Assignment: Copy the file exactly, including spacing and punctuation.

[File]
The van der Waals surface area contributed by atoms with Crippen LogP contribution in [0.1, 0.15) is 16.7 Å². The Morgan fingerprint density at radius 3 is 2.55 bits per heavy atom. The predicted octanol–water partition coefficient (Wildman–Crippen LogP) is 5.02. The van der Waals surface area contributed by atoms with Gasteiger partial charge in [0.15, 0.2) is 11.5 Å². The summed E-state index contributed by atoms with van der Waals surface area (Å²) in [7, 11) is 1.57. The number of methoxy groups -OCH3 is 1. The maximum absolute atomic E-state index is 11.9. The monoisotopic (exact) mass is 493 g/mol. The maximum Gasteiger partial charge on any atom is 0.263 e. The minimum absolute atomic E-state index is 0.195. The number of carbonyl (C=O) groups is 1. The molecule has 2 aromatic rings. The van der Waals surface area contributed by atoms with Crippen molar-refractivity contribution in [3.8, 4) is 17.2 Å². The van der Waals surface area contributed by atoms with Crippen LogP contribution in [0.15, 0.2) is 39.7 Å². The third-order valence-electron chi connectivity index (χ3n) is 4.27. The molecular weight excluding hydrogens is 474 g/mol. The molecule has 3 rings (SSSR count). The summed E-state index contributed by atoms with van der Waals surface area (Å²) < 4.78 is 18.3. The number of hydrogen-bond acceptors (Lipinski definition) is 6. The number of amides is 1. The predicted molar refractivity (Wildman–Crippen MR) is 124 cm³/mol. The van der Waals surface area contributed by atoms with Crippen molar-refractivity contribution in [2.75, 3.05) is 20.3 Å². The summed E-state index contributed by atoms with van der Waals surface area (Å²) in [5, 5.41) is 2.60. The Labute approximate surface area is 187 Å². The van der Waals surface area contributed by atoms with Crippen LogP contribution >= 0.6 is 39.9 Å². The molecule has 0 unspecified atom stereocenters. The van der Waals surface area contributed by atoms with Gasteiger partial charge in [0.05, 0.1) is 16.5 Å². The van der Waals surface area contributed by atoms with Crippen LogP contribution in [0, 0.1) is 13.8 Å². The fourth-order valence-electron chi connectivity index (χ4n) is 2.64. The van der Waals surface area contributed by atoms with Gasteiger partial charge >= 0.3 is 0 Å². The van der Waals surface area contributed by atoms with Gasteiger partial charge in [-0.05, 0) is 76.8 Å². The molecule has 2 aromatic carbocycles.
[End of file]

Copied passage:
The van der Waals surface area contributed by atoms with Crippen LogP contribution in [0.1, 0.15) is 16.7 Å². The Morgan fingerprint density at radius 3 is 2.55 bits per heavy atom. The predicted octanol–water partition coefficient (Wildman–Crippen LogP) is 5.02. The van der Waals surface area contributed by atoms with Gasteiger partial charge in [0.15, 0.2) is 11.5 Å². The summed E-state index contributed by atoms with van der Waals surface area (Å²) in [7, 11) is 1.57. The number of methoxy groups -OCH3 is 1. The maximum absolute atomic E-state index is 11.9. The monoisotopic (exact) mass is 493 g/mol. The maximum Gasteiger partial charge on any atom is 0.263 e. The minimum absolute atomic E-state index is 0.195. The number of carbonyl (C=O) groups is 1. The molecule has 2 aromatic rings. The van der Waals surface area contributed by atoms with Crippen molar-refractivity contribution in [3.8, 4) is 17.2 Å². The van der Waals surface area contributed by atoms with Crippen LogP contribution in [0.15, 0.2) is 39.7 Å². The third-order valence-electron chi connectivity index (χ3n) is 4.27. The molecular weight excluding hydrogens is 474 g/mol. The molecule has 3 rings (SSSR count). The summed E-state index contributed by atoms with van der Waals surface area (Å²) < 4.78 is 18.3. The number of hydrogen-bond acceptors (Lipinski definition) is 6. The number of amides is 1. The predicted molar refractivity (Wildman–Crippen MR) is 124 cm³/mol. The van der Waals surface area contributed by atoms with Crippen molar-refractivity contribution in [2.75, 3.05) is 20.3 Å². The summed E-state index contributed by atoms with van der Waals surface area (Å²) in [5, 5.41) is 2.60. The Labute approximate surface area is 187 Å². The van der Waals surface area contributed by atoms with Crippen LogP contribution >= 0.6 is 39.9 Å². The molecule has 0 unspecified atom stereocenters. The van der Waals surface area contributed by atoms with Gasteiger partial charge in [0.05, 0.1) is 16.5 Å². The van der Waals surface area contributed by atoms with Crippen LogP contribution in [0, 0.1) is 13.8 Å². The fourth-order valence-electron chi connectivity index (χ4n) is 2.64. The van der Waals surface area contributed by atoms with Gasteiger partial charge >= 0.3 is 0 Å². The van der Waals surface area contributed by atoms with Gasteiger partial charge in [-0.05, 0) is 76.8 Å². The molecule has 2 aromatic carbocycles.